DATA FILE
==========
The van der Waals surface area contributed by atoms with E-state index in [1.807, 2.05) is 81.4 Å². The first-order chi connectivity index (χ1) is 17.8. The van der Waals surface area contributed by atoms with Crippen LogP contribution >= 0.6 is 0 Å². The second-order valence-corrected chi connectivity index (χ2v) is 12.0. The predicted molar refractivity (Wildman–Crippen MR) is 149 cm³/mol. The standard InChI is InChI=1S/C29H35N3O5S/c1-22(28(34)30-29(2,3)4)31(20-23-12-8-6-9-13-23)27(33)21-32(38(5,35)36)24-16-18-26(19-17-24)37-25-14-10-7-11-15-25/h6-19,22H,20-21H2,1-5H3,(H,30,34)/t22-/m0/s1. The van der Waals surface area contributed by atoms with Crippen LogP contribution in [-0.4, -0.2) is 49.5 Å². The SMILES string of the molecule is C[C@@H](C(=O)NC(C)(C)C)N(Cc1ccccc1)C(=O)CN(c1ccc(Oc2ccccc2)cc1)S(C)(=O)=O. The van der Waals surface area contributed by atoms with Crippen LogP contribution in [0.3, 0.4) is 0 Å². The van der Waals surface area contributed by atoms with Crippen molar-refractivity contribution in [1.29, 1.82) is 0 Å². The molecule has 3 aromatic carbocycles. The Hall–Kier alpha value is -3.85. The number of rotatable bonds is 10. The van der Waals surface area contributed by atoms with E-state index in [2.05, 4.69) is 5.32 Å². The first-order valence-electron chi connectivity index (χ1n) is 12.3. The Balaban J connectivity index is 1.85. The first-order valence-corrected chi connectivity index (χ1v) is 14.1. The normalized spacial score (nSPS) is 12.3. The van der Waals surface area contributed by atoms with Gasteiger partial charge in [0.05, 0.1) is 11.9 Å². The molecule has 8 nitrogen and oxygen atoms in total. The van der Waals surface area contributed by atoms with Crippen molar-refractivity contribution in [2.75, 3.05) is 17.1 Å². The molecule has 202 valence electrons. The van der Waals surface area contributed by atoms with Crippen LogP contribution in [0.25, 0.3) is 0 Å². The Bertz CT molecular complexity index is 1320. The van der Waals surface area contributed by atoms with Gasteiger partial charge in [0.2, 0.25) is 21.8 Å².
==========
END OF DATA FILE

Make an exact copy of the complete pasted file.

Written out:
The van der Waals surface area contributed by atoms with E-state index in [1.807, 2.05) is 81.4 Å². The first-order chi connectivity index (χ1) is 17.8. The van der Waals surface area contributed by atoms with Crippen LogP contribution >= 0.6 is 0 Å². The second-order valence-corrected chi connectivity index (χ2v) is 12.0. The predicted molar refractivity (Wildman–Crippen MR) is 149 cm³/mol. The standard InChI is InChI=1S/C29H35N3O5S/c1-22(28(34)30-29(2,3)4)31(20-23-12-8-6-9-13-23)27(33)21-32(38(5,35)36)24-16-18-26(19-17-24)37-25-14-10-7-11-15-25/h6-19,22H,20-21H2,1-5H3,(H,30,34)/t22-/m0/s1. The van der Waals surface area contributed by atoms with Crippen LogP contribution in [-0.4, -0.2) is 49.5 Å². The SMILES string of the molecule is C[C@@H](C(=O)NC(C)(C)C)N(Cc1ccccc1)C(=O)CN(c1ccc(Oc2ccccc2)cc1)S(C)(=O)=O. The van der Waals surface area contributed by atoms with Crippen LogP contribution in [0.3, 0.4) is 0 Å². The van der Waals surface area contributed by atoms with Crippen molar-refractivity contribution in [1.29, 1.82) is 0 Å². The molecule has 3 aromatic carbocycles. The Hall–Kier alpha value is -3.85. The number of rotatable bonds is 10. The van der Waals surface area contributed by atoms with E-state index in [2.05, 4.69) is 5.32 Å². The first-order valence-electron chi connectivity index (χ1n) is 12.3. The Balaban J connectivity index is 1.85. The first-order valence-corrected chi connectivity index (χ1v) is 14.1. The normalized spacial score (nSPS) is 12.3. The van der Waals surface area contributed by atoms with Gasteiger partial charge in [0.05, 0.1) is 11.9 Å². The molecule has 8 nitrogen and oxygen atoms in total. The van der Waals surface area contributed by atoms with Crippen molar-refractivity contribution in [2.75, 3.05) is 17.1 Å². The molecule has 202 valence electrons. The van der Waals surface area contributed by atoms with Crippen LogP contribution in [0.25, 0.3) is 0 Å². The Bertz CT molecular complexity index is 1320. The van der Waals surface area contributed by atoms with Gasteiger partial charge in [0.2, 0.25) is 21.8 Å².